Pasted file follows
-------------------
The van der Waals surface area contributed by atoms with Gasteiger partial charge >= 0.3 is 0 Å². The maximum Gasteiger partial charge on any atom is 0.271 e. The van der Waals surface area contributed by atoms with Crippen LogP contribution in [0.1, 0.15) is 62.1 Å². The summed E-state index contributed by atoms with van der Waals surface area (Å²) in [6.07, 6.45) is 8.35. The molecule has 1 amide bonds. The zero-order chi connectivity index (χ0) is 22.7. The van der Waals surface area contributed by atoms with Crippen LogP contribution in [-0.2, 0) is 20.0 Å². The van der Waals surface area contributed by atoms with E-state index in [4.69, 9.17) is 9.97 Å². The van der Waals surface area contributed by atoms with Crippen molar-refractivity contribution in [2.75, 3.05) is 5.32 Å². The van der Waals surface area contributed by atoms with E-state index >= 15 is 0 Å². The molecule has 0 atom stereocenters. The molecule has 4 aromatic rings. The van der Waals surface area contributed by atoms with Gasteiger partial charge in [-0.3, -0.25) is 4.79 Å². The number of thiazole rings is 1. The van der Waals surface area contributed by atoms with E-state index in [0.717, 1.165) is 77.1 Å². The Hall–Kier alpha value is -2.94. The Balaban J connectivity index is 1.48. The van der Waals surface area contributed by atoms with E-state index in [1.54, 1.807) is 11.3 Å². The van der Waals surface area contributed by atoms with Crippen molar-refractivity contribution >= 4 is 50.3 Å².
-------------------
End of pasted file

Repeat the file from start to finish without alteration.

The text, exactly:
The van der Waals surface area contributed by atoms with Gasteiger partial charge >= 0.3 is 0 Å². The maximum Gasteiger partial charge on any atom is 0.271 e. The van der Waals surface area contributed by atoms with Crippen LogP contribution in [0.1, 0.15) is 62.1 Å². The summed E-state index contributed by atoms with van der Waals surface area (Å²) in [6.07, 6.45) is 8.35. The molecule has 1 amide bonds. The zero-order chi connectivity index (χ0) is 22.7. The van der Waals surface area contributed by atoms with Crippen LogP contribution in [-0.2, 0) is 20.0 Å². The van der Waals surface area contributed by atoms with E-state index in [4.69, 9.17) is 9.97 Å². The van der Waals surface area contributed by atoms with Crippen molar-refractivity contribution in [2.75, 3.05) is 5.32 Å². The van der Waals surface area contributed by atoms with E-state index >= 15 is 0 Å². The molecule has 0 atom stereocenters. The molecule has 4 aromatic rings. The van der Waals surface area contributed by atoms with Gasteiger partial charge in [-0.3, -0.25) is 4.79 Å². The number of thiazole rings is 1. The van der Waals surface area contributed by atoms with E-state index in [0.717, 1.165) is 77.1 Å². The Hall–Kier alpha value is -2.94. The Balaban J connectivity index is 1.48. The van der Waals surface area contributed by atoms with E-state index in [1.54, 1.807) is 11.3 Å². The van der Waals surface area contributed by atoms with Crippen molar-refractivity contribution >= 4 is 50.3 Å².